BEN CRANE: Well, this course really shows itself two ways. When the wind blows and when the wind doesn't. But the thing about this course that's unique is that there's trouble off the tee on different sides, and when there's trouble it's right in front of you. It's not very often where you have to literally just pipe it right down the middle. It's like, hey, there's water left; hey, this hole there's water right. And it's extremely penal because it's hazard line all the way up there, so if you don't carry that hazard, it's like a lost ball, two-stroke penalty.
So what's penal about this golf course is if you do try to challenge some of these lines off these tees and you don't make it, that's a two-shot penalty. That's a major penalty. So I think playing conservatively to certain sides and making sure on those particular holes, if a guy -- if I go out tomorrow and I have a left miss or something, I have to be able to correct that right away certainly because when you get so some of these holes depending on which side the trouble is on you have to manage that miss.
So I think that's something this course presents itself with is you gotta get the ball in play and there are some very difficult tee shots. The greens are pure. I mean, and they're so fast. And I think the greens are going to be faster this year, and downwind, down grain, I think we're going to see a lot of putts go by the hole, and I certainly ran a number of them by today. So we'll have to manage that as well.
Q. Next year, Ben, this tournament along with all the other Fall Series events, are going to take on a different significance. Obviously you're the defending champion, you're coming back here anyway, but are you sort of thinking in terms of scheduling for the future already because of what's going to happen next year??
BEN CRANE: There's no doubt that it's going to encourage guys to play more and to continue their season another month. And you know, I love these Fall Series events. I actually love to play them all. I actually like all these tournaments, and I've always loved Vegas. I love making birdies. Frys, they do an unbelievable job. This is an incredible week. Just look around. And CIMB is a really cool week being over there, and Disney is obviously a cool week as well, especially when you have kids.
So this is a great fall finish, and now that the points are going to be awarded, I think the strength of the field is going to come up significantly. I'm really curious to see how much, because you know, the top players for the most part do shut it down right after the FedExCup.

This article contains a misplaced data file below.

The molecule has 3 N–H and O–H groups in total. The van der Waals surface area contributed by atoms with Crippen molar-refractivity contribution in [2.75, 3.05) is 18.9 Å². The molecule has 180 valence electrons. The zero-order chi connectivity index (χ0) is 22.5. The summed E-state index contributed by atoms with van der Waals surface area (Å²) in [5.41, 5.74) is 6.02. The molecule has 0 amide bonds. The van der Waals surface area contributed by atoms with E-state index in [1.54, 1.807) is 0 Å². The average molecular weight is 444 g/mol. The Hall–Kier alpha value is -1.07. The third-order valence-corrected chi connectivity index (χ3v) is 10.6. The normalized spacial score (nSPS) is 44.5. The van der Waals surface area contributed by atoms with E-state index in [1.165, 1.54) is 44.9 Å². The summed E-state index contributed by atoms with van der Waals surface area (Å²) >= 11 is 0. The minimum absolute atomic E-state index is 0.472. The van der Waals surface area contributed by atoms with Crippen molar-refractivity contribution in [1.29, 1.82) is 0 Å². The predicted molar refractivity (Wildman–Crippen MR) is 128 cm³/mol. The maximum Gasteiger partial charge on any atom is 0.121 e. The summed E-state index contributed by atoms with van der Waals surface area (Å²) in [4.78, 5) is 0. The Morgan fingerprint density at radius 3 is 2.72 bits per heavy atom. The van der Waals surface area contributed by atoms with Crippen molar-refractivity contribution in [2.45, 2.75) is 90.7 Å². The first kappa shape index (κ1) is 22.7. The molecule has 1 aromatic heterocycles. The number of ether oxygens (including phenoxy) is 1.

So yeah, I definitely think that I will -- you know, this year, I'll probably play three or four times in the fall next year just depending on how I finish up the season and all that stuff. But yeah, it's going to encourage guys to play more. I'm excited about it.
Q. What's the plan for the off season? Do you have to do anything for the back injury or just a little rehab?
BEN CRANE: I literally, it's just I have a little inflammation around my disk. I had an MRI. There's nothing really wrong. I just had it aggravated a few weeks ago, and I just need a couple weeks to just, you know, relax and it'll be fine and I can start training hard again and practicing and getting my reps in.
Q. What did it mean to you with this just being a new event, it being in the second year, what did it mean for you to be the second champion in a new event that could last 30, 40years, just to be the second champion of it??
BEN CRANE: Well, Davis is a very good friend and someone that I really admire, so to have his involvement with the tournament was certainly really cool. And then to be in a playoff with one of my best friends, Webb Simpson, and to be here where Zach and Jay Byrd, and I'm very close to these guys. So it's kind of like -- it's just kind of like a second home in a sense. So it makes it a very special place, and we just love being here. My kids love being here. And it's a fun week, on top of the fact it's a great golf tournament.
Q. If they do end up with anchoring van in December or January, what would your take on it be??
BEN CRANE: There's just no clear thing, that obviously a lot of guys feel that anchoring is not controlling the full length of the putter, but there's guys that have used it forever, guys like Tim Clark, he said, "I will have trouble playing professional golf. I don't think I'll be able to play if we get rid of that."
I know it's also a possibility that the PGA TOUR might not go with the USGA's decision. That would be weird. I know it's only happened like once or twice or whatever, but there's just no good answer right now because we do have a lot of guys who have been using it for a long time. I don't know. I don't really choose to take a stand on it one way or another. I can see both sides of the fence.
JOHN BUSH: Ben, we appreciate your time.